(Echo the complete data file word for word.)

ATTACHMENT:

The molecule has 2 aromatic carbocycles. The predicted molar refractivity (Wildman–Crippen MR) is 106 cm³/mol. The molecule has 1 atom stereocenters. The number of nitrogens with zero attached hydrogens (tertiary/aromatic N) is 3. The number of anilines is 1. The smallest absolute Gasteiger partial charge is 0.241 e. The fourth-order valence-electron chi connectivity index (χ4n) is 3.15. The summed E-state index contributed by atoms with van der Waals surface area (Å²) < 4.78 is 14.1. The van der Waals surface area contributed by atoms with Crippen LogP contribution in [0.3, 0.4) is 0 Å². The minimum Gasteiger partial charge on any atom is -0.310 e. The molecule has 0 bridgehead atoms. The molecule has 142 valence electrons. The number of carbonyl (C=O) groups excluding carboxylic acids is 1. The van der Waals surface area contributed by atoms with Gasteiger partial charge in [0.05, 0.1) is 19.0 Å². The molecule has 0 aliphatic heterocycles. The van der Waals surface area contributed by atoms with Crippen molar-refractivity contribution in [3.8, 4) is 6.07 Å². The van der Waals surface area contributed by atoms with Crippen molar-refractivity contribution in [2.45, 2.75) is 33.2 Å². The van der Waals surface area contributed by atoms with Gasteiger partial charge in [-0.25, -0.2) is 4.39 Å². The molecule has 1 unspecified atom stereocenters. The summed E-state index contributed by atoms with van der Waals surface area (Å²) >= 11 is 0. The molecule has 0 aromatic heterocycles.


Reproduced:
The molecule has 2 aromatic carbocycles. The predicted molar refractivity (Wildman–Crippen MR) is 106 cm³/mol. The molecule has 1 atom stereocenters. The number of nitrogens with zero attached hydrogens (tertiary/aromatic N) is 3. The number of anilines is 1. The smallest absolute Gasteiger partial charge is 0.241 e. The fourth-order valence-electron chi connectivity index (χ4n) is 3.15. The summed E-state index contributed by atoms with van der Waals surface area (Å²) < 4.78 is 14.1. The van der Waals surface area contributed by atoms with Crippen LogP contribution in [0.3, 0.4) is 0 Å². The minimum Gasteiger partial charge on any atom is -0.310 e. The molecule has 0 bridgehead atoms. The molecule has 142 valence electrons. The number of carbonyl (C=O) groups excluding carboxylic acids is 1. The van der Waals surface area contributed by atoms with Gasteiger partial charge in [0.05, 0.1) is 19.0 Å². The molecule has 0 aliphatic heterocycles. The van der Waals surface area contributed by atoms with Crippen molar-refractivity contribution in [3.8, 4) is 6.07 Å². The van der Waals surface area contributed by atoms with Crippen molar-refractivity contribution in [2.45, 2.75) is 33.2 Å². The van der Waals surface area contributed by atoms with Gasteiger partial charge in [-0.25, -0.2) is 4.39 Å². The molecule has 1 unspecified atom stereocenters. The summed E-state index contributed by atoms with van der Waals surface area (Å²) >= 11 is 0. The molecule has 0 aromatic heterocycles.